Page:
- User Since
- May 1 2020, 11:49 PM (53 w, 4 d)
Tue, Apr 13
I'm sorry I disappeared on this issue for two weeks; I just got reminded of it by seeing the e-mail with the status change. I've updated to the latest gcrypt (which is the commit with the patch, now pushed to the repository) and was able to upload this to Apple without it being flagged; thanks!
Mar 30 2021
In https://github.com/rust-random/getrandom/issues/38 they seem to have decided to use SecRandomCopyBytes on iOS, while in https://github.com/LuaJIT/LuaJIT/issues/668 they pushed https://github.com/LuaJIT/LuaJIT/commit/787736990ac3b7d5ceaba2697c7d0f58f77bb782 which I believe falls back to /dev/urandom. In both cases, they are only staring at iOS as an issue; though, it could be that using Rust at the same time as targeting an official macOS application are both rare enough to allow this to have gone two years without a rejection... making this weak_import hack not happen on iOS might be sufficient. If you do this, I recommend checking for TARGET_OS_IPHONE, not TARGET_OS_IOS, as (despite the somewhat hardware-specific sounding name) the former also encompasses tvOS and watchOS (which, if anything, will have stronger checks); I'd personally be satisfied with just some way of manually disabling getentropy by force, though (as I had been previously using ac_cv_func_getentropy=no).
So, I actually just filed an issue about this work: T5375, and then found this opposing task while following through on the various commits ;P... Apple actually forbids usage of getentropy in applications they publish to their App Store (citing ITMS-90338: Non-public API usage), and so there needs to be a way to disable this weak_import. FWIW, I'm not sure if this is only on iOS or on macOS as well (I haven't gotten around to trying to publish a macOS build with the new libgcrypt yet).
@gniibe Note that you also need to at least add the semicolons, as BSD sed is trying to parse "gp}" as substitution flags (which, honestly, makes more forward-compatible sense than GNU sed's behavior...).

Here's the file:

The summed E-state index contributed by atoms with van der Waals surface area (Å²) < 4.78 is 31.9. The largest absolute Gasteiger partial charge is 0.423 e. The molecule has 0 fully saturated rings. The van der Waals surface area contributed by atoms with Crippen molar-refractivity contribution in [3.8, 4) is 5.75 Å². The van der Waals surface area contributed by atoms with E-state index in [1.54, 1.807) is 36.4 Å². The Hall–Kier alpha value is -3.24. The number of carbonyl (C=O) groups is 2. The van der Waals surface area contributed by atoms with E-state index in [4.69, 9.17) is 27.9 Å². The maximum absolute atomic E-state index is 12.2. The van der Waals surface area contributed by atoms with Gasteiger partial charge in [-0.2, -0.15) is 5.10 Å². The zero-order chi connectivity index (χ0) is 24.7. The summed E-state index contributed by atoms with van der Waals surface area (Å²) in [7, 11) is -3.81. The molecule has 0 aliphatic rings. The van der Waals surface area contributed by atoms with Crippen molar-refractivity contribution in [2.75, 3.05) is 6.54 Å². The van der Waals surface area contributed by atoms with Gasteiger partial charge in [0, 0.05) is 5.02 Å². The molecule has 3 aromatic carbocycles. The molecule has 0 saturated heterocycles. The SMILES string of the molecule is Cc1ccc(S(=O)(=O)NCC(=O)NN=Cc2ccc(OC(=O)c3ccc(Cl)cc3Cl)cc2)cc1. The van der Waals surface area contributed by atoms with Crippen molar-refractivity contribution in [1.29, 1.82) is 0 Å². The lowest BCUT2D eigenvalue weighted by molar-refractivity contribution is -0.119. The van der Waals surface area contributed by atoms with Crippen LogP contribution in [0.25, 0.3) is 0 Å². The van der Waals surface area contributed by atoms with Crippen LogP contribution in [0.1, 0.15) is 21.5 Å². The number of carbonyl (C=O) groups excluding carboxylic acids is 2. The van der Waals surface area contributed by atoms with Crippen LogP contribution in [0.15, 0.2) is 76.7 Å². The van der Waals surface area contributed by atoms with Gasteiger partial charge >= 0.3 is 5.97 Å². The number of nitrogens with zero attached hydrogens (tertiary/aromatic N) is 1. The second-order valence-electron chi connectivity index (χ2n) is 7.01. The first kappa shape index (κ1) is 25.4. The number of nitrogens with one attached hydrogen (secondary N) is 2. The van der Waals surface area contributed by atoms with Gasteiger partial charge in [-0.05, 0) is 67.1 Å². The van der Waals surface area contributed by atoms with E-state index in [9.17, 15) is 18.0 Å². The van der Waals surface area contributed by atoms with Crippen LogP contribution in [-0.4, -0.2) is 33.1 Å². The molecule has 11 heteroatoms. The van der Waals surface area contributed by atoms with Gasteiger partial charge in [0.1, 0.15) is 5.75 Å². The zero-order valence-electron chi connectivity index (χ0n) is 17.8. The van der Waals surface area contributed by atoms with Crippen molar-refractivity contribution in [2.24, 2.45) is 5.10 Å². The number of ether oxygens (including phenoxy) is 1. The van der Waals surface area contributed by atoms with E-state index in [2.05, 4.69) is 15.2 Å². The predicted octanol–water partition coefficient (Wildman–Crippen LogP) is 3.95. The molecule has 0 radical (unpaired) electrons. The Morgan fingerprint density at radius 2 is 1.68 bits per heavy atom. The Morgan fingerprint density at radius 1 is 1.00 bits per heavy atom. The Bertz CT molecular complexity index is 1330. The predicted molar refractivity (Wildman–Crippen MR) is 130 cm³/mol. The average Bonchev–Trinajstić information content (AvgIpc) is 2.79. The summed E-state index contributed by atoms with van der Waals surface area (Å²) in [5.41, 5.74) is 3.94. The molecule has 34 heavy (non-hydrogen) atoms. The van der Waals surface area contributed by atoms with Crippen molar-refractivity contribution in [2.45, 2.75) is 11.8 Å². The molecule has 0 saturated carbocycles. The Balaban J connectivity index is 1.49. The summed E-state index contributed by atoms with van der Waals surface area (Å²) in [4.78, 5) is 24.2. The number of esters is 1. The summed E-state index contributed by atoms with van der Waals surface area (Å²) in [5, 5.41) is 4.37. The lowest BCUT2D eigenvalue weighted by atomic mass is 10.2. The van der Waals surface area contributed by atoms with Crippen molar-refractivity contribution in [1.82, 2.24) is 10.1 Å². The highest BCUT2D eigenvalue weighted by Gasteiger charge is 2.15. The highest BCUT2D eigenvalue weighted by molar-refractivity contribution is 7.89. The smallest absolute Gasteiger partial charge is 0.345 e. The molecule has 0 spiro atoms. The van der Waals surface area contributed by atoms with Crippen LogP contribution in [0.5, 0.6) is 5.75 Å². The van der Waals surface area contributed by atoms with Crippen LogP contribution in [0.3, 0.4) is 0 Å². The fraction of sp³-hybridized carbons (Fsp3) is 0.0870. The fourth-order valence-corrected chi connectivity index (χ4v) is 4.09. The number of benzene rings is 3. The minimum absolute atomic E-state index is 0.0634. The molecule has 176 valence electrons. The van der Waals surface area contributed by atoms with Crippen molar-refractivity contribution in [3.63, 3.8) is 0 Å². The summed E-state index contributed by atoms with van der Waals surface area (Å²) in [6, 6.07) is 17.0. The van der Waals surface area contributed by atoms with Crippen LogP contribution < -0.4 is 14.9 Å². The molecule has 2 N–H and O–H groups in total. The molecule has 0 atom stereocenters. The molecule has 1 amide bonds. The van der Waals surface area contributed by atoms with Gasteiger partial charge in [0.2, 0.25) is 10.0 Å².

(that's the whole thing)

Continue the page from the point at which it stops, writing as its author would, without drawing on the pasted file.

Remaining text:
@gniibe OK, so... "worst case": I guess this worked? ;P
@gniibe Actually, I just realized that neither of the commands I provided work, as I failed to notice you were trying to also replace :'s with newlines (as I guess libraries from clang can return multiple paths). I'd momentarily edited my comment to just try to add back your colon replacement, before remembering you can't do that either: \n is a GNU sed extension. Hilariously, I'm always in contexts where I can assume I'm using bash (which isn't ok for configure), so I've never bothered to learn a technique that doesn't involve $'\n'... do you have a strategy for doing this replacement? :(
@gniibe Ah yeah, that was the commit I meant to reference when I said "--maybe caused by --", but then forgot to go back and fill in the commit hash ;P.
(To be clear, I also know enough about autoconf to not have been like, blocked from upgrading by this: overriding ac_cv_path_GPGRT_CONFIG worked, but I can't believe that's the intended way for someone to ensure they get the correct path for gpgrt-config ;P.)
@gniibe The problem is that the check seems to just find gpgrt-config from the path; like, I'm already passing --prefix and --host, but it is deciding to just arbitrarily pick up my system-wide copy of /usr/local/bin/gpgrt-config. Here's my entire configure invocation from that earlier failed build: note that the --prefix is the same as --with-gpg-error-prefix.